© Gregg Thompson

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Chestnut-backed Chickadee

Poecile rufescens
Members of this diverse group make up more than half of the bird species worldwide. Most are small. However their brains are relatively large and their learning abilities are greater than those of most other birds. Passerine birds are divided into two suborders, the suboscines and the oscines. Oscines are capable of more complex song, and are considered the true songbirds. In Washington, the tyrant flycatchers are the only suboscines; the remaining 27 families are oscines.
Chickadees and titmice are small, sociable, energetic birds with short, pointed bills. There are four species of chickadees in Washington, and they generally have dark caps and throat patches, with white on their cheeks. The titmice typically have crests, and they are not represented in Washington. Males, females, and immatures have similar plumages. Most chickadee species are non-migratory; however, some populations of Black-cappeds have been shown to have extensive migration patterns in certain years. Most species live in forested habitats where they forage for seeds, insects, and spiders. Many are frequent visitors to seed and suet feeders. They have specially adapted legs that enable them to hang upside-down, which they do often when gleaning prey from twigs, bark, and foliage. They store food to survive the winter and are able to find an impressive percentage of cached food. Chickadees are typically monogamous and territorial during the breeding season, but form flocks (often of mixed species) with distinct dominance hierarchies the rest of the year. They are cavity-nesters, and many excavate their own cavities, an impressive feat considering their tiny bills. They excavate only in soft, rotten wood, and will also use old woodpecker holes, nest boxes, or other cavities. Both members of the pair may excavate, but females generally build the nests, which are usually made of a mossy base with soft hair or other material on top. The female incubates and broods the young, and both parents provide food.
Common resident west. Fairly common east.

    General Description

    With their white cheeks and dark caps and throats,Chestnut-backed Chickadees look much like Black-capped Chickadees. However the caps of Chestnut-backs are brown rather than black, and their backs, shoulders, and sides are a deep chestnut color. They are also slightly smaller than Black-capped Chickadees. Males, females, and juveniles share similar plumage.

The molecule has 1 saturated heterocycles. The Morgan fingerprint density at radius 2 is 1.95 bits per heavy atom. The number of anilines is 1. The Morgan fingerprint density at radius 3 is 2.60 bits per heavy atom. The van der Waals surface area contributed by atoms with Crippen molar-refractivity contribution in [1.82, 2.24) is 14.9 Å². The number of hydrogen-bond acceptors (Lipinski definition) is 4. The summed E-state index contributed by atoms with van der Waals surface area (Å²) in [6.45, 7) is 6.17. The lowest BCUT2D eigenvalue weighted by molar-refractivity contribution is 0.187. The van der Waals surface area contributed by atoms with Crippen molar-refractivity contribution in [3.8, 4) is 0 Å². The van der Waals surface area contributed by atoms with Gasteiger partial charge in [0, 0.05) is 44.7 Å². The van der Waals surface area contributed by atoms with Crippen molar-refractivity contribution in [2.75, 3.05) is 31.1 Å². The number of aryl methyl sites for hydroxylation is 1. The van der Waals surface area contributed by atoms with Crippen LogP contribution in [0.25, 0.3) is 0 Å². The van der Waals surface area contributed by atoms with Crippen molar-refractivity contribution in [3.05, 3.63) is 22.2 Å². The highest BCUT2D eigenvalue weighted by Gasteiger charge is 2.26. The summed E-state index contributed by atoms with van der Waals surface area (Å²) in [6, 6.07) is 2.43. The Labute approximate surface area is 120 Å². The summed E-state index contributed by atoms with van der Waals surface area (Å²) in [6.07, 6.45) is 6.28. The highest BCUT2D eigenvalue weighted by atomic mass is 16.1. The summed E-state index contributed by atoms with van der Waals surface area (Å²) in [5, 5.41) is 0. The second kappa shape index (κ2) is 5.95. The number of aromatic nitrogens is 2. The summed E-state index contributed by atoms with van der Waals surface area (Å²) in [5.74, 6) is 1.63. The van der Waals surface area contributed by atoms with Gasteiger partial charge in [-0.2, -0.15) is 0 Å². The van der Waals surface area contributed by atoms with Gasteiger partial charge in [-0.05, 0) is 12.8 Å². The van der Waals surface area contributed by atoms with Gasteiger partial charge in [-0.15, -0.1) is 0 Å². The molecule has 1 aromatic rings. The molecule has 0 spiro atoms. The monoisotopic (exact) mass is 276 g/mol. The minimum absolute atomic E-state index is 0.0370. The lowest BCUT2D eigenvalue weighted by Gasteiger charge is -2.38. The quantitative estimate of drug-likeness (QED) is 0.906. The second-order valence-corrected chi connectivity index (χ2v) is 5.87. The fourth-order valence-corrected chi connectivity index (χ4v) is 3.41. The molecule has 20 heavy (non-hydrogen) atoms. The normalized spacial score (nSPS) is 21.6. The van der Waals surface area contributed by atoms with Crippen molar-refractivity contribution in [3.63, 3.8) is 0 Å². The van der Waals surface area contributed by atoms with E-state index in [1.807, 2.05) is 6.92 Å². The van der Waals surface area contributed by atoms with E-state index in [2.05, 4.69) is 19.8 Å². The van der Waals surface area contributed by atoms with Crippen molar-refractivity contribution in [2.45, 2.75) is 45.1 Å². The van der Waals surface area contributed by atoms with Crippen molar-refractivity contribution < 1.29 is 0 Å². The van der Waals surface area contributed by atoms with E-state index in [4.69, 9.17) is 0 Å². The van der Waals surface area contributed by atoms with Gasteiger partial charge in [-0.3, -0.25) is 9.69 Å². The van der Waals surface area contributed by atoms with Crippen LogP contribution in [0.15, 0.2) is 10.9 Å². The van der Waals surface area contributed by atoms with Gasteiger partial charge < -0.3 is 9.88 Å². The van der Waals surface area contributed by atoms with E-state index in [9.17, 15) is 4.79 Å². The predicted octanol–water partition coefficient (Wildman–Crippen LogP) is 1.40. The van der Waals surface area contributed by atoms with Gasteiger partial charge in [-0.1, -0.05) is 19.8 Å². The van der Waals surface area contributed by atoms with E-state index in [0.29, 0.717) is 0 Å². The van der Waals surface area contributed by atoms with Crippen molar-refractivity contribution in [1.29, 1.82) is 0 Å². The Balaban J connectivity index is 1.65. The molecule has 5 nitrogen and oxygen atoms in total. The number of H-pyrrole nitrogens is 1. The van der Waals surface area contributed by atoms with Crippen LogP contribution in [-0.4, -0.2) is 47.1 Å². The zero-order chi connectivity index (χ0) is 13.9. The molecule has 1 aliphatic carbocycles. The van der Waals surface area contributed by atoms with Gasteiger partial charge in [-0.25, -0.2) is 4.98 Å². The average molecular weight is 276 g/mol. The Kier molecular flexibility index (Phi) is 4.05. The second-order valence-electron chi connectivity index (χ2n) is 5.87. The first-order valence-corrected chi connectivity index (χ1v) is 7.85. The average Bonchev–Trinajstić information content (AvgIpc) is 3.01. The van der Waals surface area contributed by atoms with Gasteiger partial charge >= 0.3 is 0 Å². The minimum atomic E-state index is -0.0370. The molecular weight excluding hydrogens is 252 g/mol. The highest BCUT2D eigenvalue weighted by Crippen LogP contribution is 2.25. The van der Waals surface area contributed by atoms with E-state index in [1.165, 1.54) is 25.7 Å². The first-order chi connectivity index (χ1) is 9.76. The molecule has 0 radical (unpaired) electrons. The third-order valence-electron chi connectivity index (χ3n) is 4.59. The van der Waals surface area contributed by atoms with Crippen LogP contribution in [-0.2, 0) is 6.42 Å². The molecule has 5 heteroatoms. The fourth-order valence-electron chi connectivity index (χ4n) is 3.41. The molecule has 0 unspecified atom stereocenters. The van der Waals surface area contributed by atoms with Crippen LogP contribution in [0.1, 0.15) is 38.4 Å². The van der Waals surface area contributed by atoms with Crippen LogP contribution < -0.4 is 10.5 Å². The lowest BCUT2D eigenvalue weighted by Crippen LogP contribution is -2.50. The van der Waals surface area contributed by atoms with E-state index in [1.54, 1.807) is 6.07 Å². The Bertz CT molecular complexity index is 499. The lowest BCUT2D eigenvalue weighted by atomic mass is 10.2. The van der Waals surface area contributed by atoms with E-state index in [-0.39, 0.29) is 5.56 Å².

Chestnut-backed Chickadees favor dense, moist, coniferous forests. They can be found from the lowlands up to the tree line, wherever there is a wet, closed-canopy forest.


    During the breeding season Chestnut-backed Chickadees are territorial, but they join mixed-species flocks in winter. They forage by hopping along twigs and branches and gleaning their surfaces or by probing into bark crevices for food. They often hang upside-down to get at the undersides of branches and needles. They readily come to seed and suet feeders. Chestnut-backed Chickadees store food in the fall and retrieve it in winter.


    Insects, spiders, conifer seeds, and berries make up most of these omnivores' diets. They also readily eat suet and birdseed supplied by humans.


    Much of the nesting biology of Chestnut-backed Chickadees is not well known. They are monogamous, and pairs may excavate their own nest cavity (in soft rotten wood) or may use an old woodpecker hole or other cavity, including artificial nest boxes. The female builds a foundation of moss, lichen, and other material within the nest cavity, and then adds a lining of soft hair. She incubates 6 to 7 eggs. Incubation length is not well known, but incubation times for most chickadee species are about two weeks. Both members of the pair tend the young, but details of nestling time and time to independence are not well known.

    Migration Status

    During some winters Chestnut-backed Chickadees in colder climates may wander short distances, mostly as a result of food shortages. For the most part, however, they are permanent residents.

    Conservation Status

    When Northwest coniferous forests are clear-cut, hardwoods are often the first trees to grow in their place. Thus, clear-cutting favors Black-capped Chickadees, which prefer deciduous vegetation, over the conifer-specialized Chestnut-backeds. Although the Breeding Bird Survey has not detected significant trends in Washington, and Christmas Bird Count data reflect an increase throughout the Northwest, Chestnut-backed Chickadees have declined in the Seattle urban area. Audubon-Washington includes this species on its list of species-at-risk.

    When and Where to Find in Washington

    Chestnut-backed Chickadees are permanent residents in wet coniferous forests throughout the state. The majority of these habitats are in western Washington, where this bird is abundant, but some areas of eastern Washington provide suitable habitat as well. Chestnut-backeds are probably the most abundant chickadee species west of the Puget Trough and are the only chickadee just to the north on Vancouver Island, BC.

    Abundance Code DefinitionsAbundance

    C=Common; F=Fairly Common; U=Uncommon; R=Rare; I=Irregular
    Pacific Northwest CoastCCCCCCCCCCCC
    Puget TroughCCCCCCCCCCCC
    North CascadesCCCCCCCCCCCC
    West CascadesFFFFFFFFFFFF
    East CascadesFFFFFFFFFFFF
    Canadian RockiesFFFFFFFFFFFF
    Blue MountainsFFFFFFFFFFFF
    Columbia Plateau

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    Federal Endangered Species ListAudubon/American Bird Conservancy Watch ListState Endangered Species ListAudubon Washington Vulnerable Birds List

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